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By LeAnn R. Ralph
MENOMONIE — More than one business, organization or individual has expressed interest in leasing the Dunn County transfer station formerly operated by Dunn County Solid Waste and Recycling east of Menomonie on state Highway 29.
Scott Nabbefeld, Dunn County facilities director, reported to the Dunn County Facilities Committee at the November 30 meeting that he had started meeting with Nick Lange, Dunn County corporation counsel, about the process for leasing the transfer station.
Lange is working on researching the liability of the county for leasing out the facility, Nabbefeld said.
One question that has been asked is — would leasing the transfer station have to go out for bid? And the answer is — yes. The lease of the transfer station would go out for bid the same way as any project or purchase the county would be involved with, he said.
Don Kuether, county board supervisor from Menomonie and a member of the facilities committee, asked if there is more than one party interested in leasing the transfer station.
Yes, there is more than one, Nabbefeld said.
Would it be possible to issue a “request for interest” to compile a list of all the interested parties so they “could be brought to the table?” asked Mike Rogers, county board supervisor from Menomonie and chair of the facilities committee.
By making the public aware that the transfer station is available for lease, then Dunn County could work with all the interested parties and perhaps facilitate them working together, he said.
There are probably multiple parties with different interests and different uses who want to lease the transfer station, and perhaps there is the possibility of cooperation among them which could result in a joint lease, Rogers said.
Finding out the level of interest might help to expedite the county’s position and optimize the interest, he said.
Trying to gauge the level interest would be something to explore, Nabbefeld said, adding that several parties have expressed interest in working with someone else.
What they want to do with the transfer station might be too much for one party, but they might work together with other interests and other partners, and that might work out better for all of them, he said.
What about holding a public meeting about interest in the transfer station? asked Ann Vogl, county board supervisor from Menomonie and a member of the facilities committee.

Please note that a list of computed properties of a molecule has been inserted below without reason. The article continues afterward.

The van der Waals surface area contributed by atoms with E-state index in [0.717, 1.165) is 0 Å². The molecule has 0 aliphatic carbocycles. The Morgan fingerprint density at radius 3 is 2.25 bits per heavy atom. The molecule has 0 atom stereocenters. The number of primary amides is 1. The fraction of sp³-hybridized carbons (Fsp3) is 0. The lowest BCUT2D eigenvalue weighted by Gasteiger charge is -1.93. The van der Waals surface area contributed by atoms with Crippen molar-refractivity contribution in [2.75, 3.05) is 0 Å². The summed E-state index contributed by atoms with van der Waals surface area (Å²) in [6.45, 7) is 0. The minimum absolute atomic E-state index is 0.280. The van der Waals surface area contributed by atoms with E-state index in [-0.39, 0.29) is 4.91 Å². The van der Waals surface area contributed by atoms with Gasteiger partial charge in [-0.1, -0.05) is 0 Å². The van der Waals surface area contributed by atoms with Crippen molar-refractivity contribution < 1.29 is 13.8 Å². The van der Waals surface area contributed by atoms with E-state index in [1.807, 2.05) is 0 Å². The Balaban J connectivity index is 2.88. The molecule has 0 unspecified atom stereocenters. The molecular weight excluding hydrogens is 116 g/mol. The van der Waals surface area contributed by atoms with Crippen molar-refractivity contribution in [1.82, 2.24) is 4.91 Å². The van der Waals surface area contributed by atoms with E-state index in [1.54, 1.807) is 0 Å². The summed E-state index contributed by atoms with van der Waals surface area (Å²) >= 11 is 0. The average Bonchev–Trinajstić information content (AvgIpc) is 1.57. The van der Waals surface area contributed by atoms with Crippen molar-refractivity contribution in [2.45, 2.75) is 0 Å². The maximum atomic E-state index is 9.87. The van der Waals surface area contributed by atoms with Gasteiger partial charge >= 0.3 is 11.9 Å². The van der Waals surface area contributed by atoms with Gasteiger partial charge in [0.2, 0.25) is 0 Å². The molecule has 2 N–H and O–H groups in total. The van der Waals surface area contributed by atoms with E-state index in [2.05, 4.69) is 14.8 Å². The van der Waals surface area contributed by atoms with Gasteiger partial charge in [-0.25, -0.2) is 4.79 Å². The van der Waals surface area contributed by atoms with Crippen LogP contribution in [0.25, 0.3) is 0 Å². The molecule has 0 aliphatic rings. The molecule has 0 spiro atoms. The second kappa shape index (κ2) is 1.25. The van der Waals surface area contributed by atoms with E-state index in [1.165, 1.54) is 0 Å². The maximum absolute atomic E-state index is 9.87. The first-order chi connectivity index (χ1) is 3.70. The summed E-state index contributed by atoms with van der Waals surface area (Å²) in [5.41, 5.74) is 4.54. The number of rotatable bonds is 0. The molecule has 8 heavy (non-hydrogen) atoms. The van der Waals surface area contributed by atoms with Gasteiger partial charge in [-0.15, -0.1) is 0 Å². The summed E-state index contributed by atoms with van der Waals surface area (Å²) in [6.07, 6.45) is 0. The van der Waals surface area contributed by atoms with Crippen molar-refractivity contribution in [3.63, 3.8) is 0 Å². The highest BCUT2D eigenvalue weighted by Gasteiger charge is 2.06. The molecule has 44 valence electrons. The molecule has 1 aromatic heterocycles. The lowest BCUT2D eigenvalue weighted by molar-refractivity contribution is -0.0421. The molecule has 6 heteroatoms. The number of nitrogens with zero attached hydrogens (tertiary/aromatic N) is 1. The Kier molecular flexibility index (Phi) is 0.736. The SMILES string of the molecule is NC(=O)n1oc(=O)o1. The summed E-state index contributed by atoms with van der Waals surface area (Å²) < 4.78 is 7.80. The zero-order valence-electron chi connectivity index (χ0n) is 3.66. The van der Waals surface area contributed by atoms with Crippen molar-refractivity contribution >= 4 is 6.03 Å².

Nabbefeld said he would find out what has been done in the past.
If there was a public meeting to gauge interest, people would come to express their support for something to do be done with the transfer station, not necessarily for them to do something, but to say they would support what someone else would do, such as a public recycling facility, he said.
From a financial industry point of view, gathering indicators of interest is common for offering stocks or bonds for sale, said Tim Lienau, county board supervisor from Menomonie and a member of the facilities committee.
Would the lease of the transfer station be opened up to all of Wisconsin? Regionally? Locally? Lienau asked.
“How wide a net do we want to toss?” he asked.
For any solicitation of interest, the county must express the limitations for the transfer station, Rogers said, adding that there could never be a grocery store, for example, on the transfer station site.
Public interest becomes elevated as “things happen,” and members of the public are either upset, happy or involved, he said.
Finding out the opinion of members of the public would be useful in moving forward on leasing the transfer station, Rogers said.
Dunn County would not be involved in any operations that would take place at the transfer station, Rogers said.
Nabbefeld agreed that Dunn County would have no involvement in the transfer station’s future operations other than leasing the property.
Kuether said that was his understanding as well — the preference is to lease the transfer station but to have no county involvement in the operations.
It would be useful to find out what services could be expanded upon, such as the collection of plastic bags, he said.
The facilities committee must be careful in talking about services offered because it is unlikely there will be a recycling center or public drop-off, although there may be services offered for a fee, Rogers said.
The public might not view the purpose for which the transfer station is leased to be as advantageous as they want, but it would be an upgrade over what is available now, he said.
The more input and the more interest that is generated now, the better it will be at the end, Rogers said.
The main goal is to lease the transfer station, Kuether said.
Nabbefeld said he would continue meeting with Lange every three weeks about the lease of the transfer station and that he would find out what has been done in the past for gauging public interest when the county has been leasing or selling property.
Dunn County SW&R ceased operations on December 31, 2020.